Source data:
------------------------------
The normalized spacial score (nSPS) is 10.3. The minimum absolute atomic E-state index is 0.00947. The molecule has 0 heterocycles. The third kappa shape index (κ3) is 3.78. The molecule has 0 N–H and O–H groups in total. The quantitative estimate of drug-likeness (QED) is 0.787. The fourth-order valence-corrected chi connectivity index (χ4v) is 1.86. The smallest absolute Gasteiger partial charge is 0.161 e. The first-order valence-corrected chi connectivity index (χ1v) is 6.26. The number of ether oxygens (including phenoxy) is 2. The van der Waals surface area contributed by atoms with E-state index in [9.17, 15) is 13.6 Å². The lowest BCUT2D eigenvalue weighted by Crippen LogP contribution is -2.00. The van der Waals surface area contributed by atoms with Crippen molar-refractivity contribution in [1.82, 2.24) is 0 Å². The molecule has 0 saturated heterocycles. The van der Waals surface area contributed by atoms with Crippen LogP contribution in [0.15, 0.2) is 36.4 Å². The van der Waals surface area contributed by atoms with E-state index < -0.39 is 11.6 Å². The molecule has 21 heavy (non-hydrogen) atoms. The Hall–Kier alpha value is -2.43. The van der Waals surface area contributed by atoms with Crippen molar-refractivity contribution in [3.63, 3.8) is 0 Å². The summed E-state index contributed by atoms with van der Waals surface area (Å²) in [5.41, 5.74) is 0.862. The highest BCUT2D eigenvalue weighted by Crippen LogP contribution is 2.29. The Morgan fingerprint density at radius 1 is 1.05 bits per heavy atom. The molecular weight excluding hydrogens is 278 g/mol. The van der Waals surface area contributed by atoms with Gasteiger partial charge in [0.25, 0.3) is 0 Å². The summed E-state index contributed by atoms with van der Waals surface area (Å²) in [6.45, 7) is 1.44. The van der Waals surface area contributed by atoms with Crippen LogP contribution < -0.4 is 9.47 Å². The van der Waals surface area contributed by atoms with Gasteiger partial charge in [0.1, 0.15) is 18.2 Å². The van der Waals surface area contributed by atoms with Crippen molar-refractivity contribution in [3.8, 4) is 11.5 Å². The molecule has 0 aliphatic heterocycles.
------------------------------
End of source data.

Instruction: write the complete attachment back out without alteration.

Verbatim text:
The normalized spacial score (nSPS) is 10.3. The minimum absolute atomic E-state index is 0.00947. The molecule has 0 heterocycles. The third kappa shape index (κ3) is 3.78. The molecule has 0 N–H and O–H groups in total. The quantitative estimate of drug-likeness (QED) is 0.787. The fourth-order valence-corrected chi connectivity index (χ4v) is 1.86. The smallest absolute Gasteiger partial charge is 0.161 e. The first-order valence-corrected chi connectivity index (χ1v) is 6.26. The number of ether oxygens (including phenoxy) is 2. The van der Waals surface area contributed by atoms with E-state index in [9.17, 15) is 13.6 Å². The lowest BCUT2D eigenvalue weighted by Crippen LogP contribution is -2.00. The van der Waals surface area contributed by atoms with Crippen molar-refractivity contribution in [1.82, 2.24) is 0 Å². The molecule has 0 saturated heterocycles. The van der Waals surface area contributed by atoms with Crippen LogP contribution in [0.15, 0.2) is 36.4 Å². The van der Waals surface area contributed by atoms with E-state index < -0.39 is 11.6 Å². The molecule has 21 heavy (non-hydrogen) atoms. The Hall–Kier alpha value is -2.43. The van der Waals surface area contributed by atoms with Crippen molar-refractivity contribution in [3.63, 3.8) is 0 Å². The summed E-state index contributed by atoms with van der Waals surface area (Å²) in [5.41, 5.74) is 0.862. The highest BCUT2D eigenvalue weighted by Crippen LogP contribution is 2.29. The Morgan fingerprint density at radius 1 is 1.05 bits per heavy atom. The molecular weight excluding hydrogens is 278 g/mol. The van der Waals surface area contributed by atoms with Gasteiger partial charge in [0.25, 0.3) is 0 Å². The summed E-state index contributed by atoms with van der Waals surface area (Å²) in [6.45, 7) is 1.44. The van der Waals surface area contributed by atoms with Crippen LogP contribution < -0.4 is 9.47 Å². The van der Waals surface area contributed by atoms with Gasteiger partial charge in [0.1, 0.15) is 18.2 Å². The van der Waals surface area contributed by atoms with Crippen molar-refractivity contribution in [3.8, 4) is 11.5 Å². The molecule has 0 aliphatic heterocycles.